‘Twin Peaks’ Season 3 Episode 5 Recap: Digging Deeper


We’re far enough into this series of Twin Peaks for at least some resolution to the many questions raised by the first couple of episodes, and while there are still no answers about what the hell was going on with Ronette Pulaski in the Purple Room and why a weird shadow erupted out of an empty glass box to slaughter the unfortunates tasked with watching said box, at least one question was answered last night: why the hell was Dr Jacoby spraypainting a bunch of shovels gold?

The answer, gloriously, is that the wacky psychiatrist has spent the 25 years since we last saw him evolving into a sort of Pacific Northwest crusty forest version of Alex Jones. Last night featured an extended scene of Jacoby ranting into a webcam about the evils of the world, about how “they’re” out to get us with fluoride in the water and every other right wing paranoiac touchpoint. The scene climaxes with Jacoby offering us one of his gold-plated shovels for $29.99 — his Dr Amp’s Gold Shit-Digging Shovel, to give it its full name — so that we can dig ourselves out of the shit. His audience — which appears to consist of Nadine, looking crazier than every, and Jerry Horne, looking stoner-ier than ever — looks like they’re ready to get out their wallets at a moment’s notice.

Mostly, though, last night’s episode introduced more questions and more characters. Foremost amongst these: how long is the amusing-but-limited Cooper-as-Dougie plot going to be dragged out? (On that point, at least, there was a hint that Coop might slowly be working out who he is — he repeats the word “Agent” when someone says it, and looks like there’s a small flicker of memory kindling in his poor abused brain — along with the revelation that he can apparently read minds as well as hit jackpots.) It’s entertaining, sure, and Kyle Maclachlan seems to be having a blast playing it, but the sooner the real Agent Cooper returns, the better. Because… he will return at some point? Right…?

Elsewhere, we meet the other Sheriff Truman’s shrewish cariacture of a wife, we visit Hawk and Andy as they continue to sift through all the Agent Cooper files (it’s the key that’s missing, guys! The key!), we watch as a very unpleasant young man flat-out assaults a local girl at the Bang Bang Bar as Trouble (featuring Alex Zhang Hungtai of Dirty Beaches, along with David Lynch’s son Riley) play in the background, and we take a detour to the Pentagon to learn that high level military types are monitoring internal access to the file about Garland Briggs, Bobby’s late father whose information led Cooper to the Black Lodge in the first place. As ever, the show cuts between comedy and drama in a way that no other show has really done before or since; one minute we’re giggling at Dougie’s desperate grasp for coffee, the next we’re staring at a very graphic shot of a headless body.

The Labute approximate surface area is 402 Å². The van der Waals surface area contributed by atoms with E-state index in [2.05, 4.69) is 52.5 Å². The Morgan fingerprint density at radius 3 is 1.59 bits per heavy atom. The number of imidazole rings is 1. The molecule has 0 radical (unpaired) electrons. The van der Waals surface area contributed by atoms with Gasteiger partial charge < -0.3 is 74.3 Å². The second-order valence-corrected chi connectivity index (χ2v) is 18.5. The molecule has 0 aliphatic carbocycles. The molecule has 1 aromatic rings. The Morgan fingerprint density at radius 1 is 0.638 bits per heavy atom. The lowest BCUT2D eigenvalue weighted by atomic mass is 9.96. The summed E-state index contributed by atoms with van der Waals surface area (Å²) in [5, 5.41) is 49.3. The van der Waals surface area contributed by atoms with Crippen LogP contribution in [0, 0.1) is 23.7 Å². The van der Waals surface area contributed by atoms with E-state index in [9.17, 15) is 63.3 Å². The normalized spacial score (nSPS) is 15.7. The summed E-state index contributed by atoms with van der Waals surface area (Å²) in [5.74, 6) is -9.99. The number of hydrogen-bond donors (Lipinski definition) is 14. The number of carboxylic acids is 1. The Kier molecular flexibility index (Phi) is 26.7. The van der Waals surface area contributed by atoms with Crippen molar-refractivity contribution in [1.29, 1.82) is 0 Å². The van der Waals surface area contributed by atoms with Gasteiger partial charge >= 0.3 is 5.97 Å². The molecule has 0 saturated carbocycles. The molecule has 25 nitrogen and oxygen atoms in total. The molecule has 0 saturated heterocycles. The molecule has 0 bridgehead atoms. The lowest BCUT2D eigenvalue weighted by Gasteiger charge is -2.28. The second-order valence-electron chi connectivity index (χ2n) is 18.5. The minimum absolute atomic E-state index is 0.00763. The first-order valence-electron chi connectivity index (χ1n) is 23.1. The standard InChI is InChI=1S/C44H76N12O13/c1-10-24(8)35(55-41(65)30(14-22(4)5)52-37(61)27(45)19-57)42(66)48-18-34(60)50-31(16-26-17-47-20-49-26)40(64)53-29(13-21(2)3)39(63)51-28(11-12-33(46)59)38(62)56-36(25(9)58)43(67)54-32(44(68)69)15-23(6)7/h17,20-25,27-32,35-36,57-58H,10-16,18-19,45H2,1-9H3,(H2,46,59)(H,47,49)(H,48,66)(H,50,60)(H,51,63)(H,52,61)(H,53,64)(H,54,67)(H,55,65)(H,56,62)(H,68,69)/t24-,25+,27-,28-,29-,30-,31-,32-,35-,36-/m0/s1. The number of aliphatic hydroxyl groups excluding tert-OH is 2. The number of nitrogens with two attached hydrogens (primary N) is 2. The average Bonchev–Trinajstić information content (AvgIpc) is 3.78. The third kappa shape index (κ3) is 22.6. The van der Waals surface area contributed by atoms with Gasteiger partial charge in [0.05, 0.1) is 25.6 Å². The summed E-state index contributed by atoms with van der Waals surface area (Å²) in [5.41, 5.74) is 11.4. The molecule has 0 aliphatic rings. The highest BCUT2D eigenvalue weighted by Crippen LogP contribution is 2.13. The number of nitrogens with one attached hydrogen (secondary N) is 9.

The best and most frightening scene, though, comes at the episode’s conclusion, as Evil Cooper takes his one phone call in prison. He uses it to call a mysterious device in Buenos Aires — the same device, apparently, that whoever it is who’s been trying unsuccessfully to put a hit on Dougie has been calling — and somehow uses that to take over the prison’s entire power grid, setting alarms ringing, lights flashing and the warden, understandably, freaking the fuck out. Earlier in the episode, Evil Cooper stares at himself in the mirror, in a scene that harks directly back to the conclusion of the show’s second season, and allows his face to slowly, subtly morph into that of BOB. It’s a face that’s not got any less frightening over the years.

Indeed, there are clear echoes of Lynch’s previous work, so much so that it’s awfully tempting to view his entire filmography as leading up to … this. The Cooper-in-prison plot (and the other plot involving the man accused of the decapitation of the headless body we mentioned before, which didn’t feature at all this episode) both recall Lost Highway‘s narrative about a man being imprisoned for a crime apparently committed by some other version of himself. And the scene where Amanda Seyfried, playing Shelley’s daughter (and inheriting her mother’s terrible taste in men), sinks back blissfully in her car seat after taking a bump of something off her deadbeat boyfriend’s hand… that’s a dead ringer for Mulholland Dr.‘s shot of Naomi Watts’s Betty character marveling at the imagined delights of her Potemkin Hollywood.

God knows how, or if, this is all going to get tied together — but hoo boy, is it going to be a fascinating ride to find out. This season doesn’t end until September, but I expect we’ll be dissecting and obsessing over it for a long, long time. Hurrah.